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MARKER DATABASE
“Bite-Size Bits of Local, National, and Global History”
“Bite-Size Bits of Local, National, and Global History”
Near Grantsville in Garrett County, Maryland — The American Northeast (Mid-Atlantic)
 

Negro Mountain

The Highest Point on the National Road

 

— The Historic National Road - The Road That Built The Nation —

 
Negro Mountain Marker image. Click for full size.
By J. J. Prats, August 11, 2006
1. Negro Mountain Marker
Inscription.  You have reached the highest point on the National Road. Here, in the far western mountains of Maryland is the backbone of eastern America. In 1817, the National Road construction crew took on the challenge of crossing this tough terrain by laying a crushed stone road surface and building a stone bridge over nearby Puzzley Run.

By the 1930s, the National Road evolved into an asphalt and concrete ribbon. This improved road surface inspired a new generation of travelers to “hit the road,” and a new road culture began to emerge. Although the curves were straightened, and the grade a bit gentler, travel was still tough over Negro Mountain.

At almost 3000 feet, this is the highest point on the National Road through all six states. Descending Negro Mountain required early drivers to pay close attention to their brakes.

High Point camp catered to travelers that commonly packed camping gear and joined other auto campers in grounds provided by entrepreneurs.

The Naming of Negro Mountain. Nemesis, a black frontiersman, was killed here while fighting Indians with Maryland frontiersman Thomas Cresap
Negro Mountain Marker image. Click for full size.
By J. J. Prats, August 11, 2006
2. Negro Mountain Marker
in the 1750s. Legend tells us that he had a premonition of his death. In his honor, they named this mountain after him.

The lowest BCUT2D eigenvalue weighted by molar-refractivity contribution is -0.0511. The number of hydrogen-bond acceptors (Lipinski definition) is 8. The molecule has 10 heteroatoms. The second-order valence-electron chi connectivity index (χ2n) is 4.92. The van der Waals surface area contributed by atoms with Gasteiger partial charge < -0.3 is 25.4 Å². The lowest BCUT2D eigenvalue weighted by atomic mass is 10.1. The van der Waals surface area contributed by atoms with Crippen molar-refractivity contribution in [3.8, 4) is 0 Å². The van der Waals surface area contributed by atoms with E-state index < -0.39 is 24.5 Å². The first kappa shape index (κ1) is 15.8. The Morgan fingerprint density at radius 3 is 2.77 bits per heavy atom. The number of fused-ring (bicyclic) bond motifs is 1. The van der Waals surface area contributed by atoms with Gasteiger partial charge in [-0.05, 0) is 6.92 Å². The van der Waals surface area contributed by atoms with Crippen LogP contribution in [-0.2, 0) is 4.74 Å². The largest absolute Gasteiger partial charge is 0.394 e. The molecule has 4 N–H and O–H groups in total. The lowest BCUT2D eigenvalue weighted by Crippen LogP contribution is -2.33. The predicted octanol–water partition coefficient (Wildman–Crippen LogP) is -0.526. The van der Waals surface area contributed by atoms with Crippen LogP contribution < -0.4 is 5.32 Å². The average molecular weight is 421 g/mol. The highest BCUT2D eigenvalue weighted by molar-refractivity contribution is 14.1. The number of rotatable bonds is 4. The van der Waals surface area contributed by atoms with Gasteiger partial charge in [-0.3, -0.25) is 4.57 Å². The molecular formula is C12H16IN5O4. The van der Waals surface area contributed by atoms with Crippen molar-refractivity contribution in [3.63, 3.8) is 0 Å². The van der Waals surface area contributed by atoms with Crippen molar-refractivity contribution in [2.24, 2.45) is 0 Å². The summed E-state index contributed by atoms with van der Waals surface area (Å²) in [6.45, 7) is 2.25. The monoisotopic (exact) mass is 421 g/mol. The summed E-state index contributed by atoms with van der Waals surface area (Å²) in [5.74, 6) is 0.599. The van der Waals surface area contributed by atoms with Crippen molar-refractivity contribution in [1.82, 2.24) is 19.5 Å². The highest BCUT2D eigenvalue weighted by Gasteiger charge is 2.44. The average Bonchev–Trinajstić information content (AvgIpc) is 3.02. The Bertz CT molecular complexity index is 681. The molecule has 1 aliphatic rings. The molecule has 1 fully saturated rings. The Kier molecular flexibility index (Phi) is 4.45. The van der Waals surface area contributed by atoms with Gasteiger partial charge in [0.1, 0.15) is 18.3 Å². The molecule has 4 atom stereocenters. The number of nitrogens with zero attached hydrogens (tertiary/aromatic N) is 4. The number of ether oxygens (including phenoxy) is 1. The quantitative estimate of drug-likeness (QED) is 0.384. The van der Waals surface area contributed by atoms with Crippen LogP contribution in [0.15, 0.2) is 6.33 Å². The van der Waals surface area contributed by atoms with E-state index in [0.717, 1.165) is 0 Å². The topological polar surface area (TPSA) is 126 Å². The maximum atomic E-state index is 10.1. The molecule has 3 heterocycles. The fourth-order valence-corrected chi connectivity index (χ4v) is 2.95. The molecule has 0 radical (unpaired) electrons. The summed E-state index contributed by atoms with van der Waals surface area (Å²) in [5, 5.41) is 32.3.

Erected by America's Byways.
 
Marker series. This marker is included in the The Historic National Road marker series.
 
Location. 39° 42.374′ N, 79° 12.68′ W. Marker is near Grantsville, Maryland, in Garrett County. Marker is at the intersection of National Pike (Alternate U.S. 40) and Zehner Road, on the left when traveling west on National Pike. Marker is at a roadside picnic area at the crest of the mountain. Touch for map. Marker is in this post office area: Grantsville MD 21536, United States of America. Touch for directions.
 
Other nearby markers. At least 8 other markers are within 4 miles of this marker, measured as the crow flies. Keyser’s Ridge (approx. 2.1 miles away); General Braddock’s 5th Camp (approx. 2.1 miles away); The Fuller-Baker House (approx. 2.2 miles away); The National Road (approx. 3 miles away); Grantsville (was approx. 3 miles away but has been reported permanently removed. ); Leo J. Beachy (approx. 3 miles away); Casselman Hotel (approx. 3.2 miles away); Traveling the National Road (approx. 3.2 miles away). Touch for a list and map of all markers in Grantsville.
 
Also see . . .  A photo essay showing the Puzzley Run bridge and road relocation. (Submitted on March 31, 2008, by Christopher Busta-Peck of Shaker Heights, Ohio.)
The Puzzley Run stone bridge image. Click for full size.
By Christopher Busta-Peck, September 22, 2007
3. The Puzzley Run stone bridge
A nearby bridge on the National Road, as mentioned on the marker.

 
Categories. African AmericansNatural ResourcesRoads & Vehicles
 

More. Search the internet for Negro Mountain.
 
Credits. This page was last revised on July 14, 2019. This page originally submitted on August 18, 2006, by J. J. Prats of Powell, Ohio. This page has been viewed 16,593 times since then and 118 times this year. Last updated on February 15, 2008, by Christopher Busta-Peck of Shaker Heights, Ohio. Photos:   1, 2. submitted on August 18, 2006, by J. J. Prats of Powell, Ohio.   3. submitted on March 31, 2008, by Christopher Busta-Peck of Shaker Heights, Ohio. • Craig Swain was the editor who published this page.
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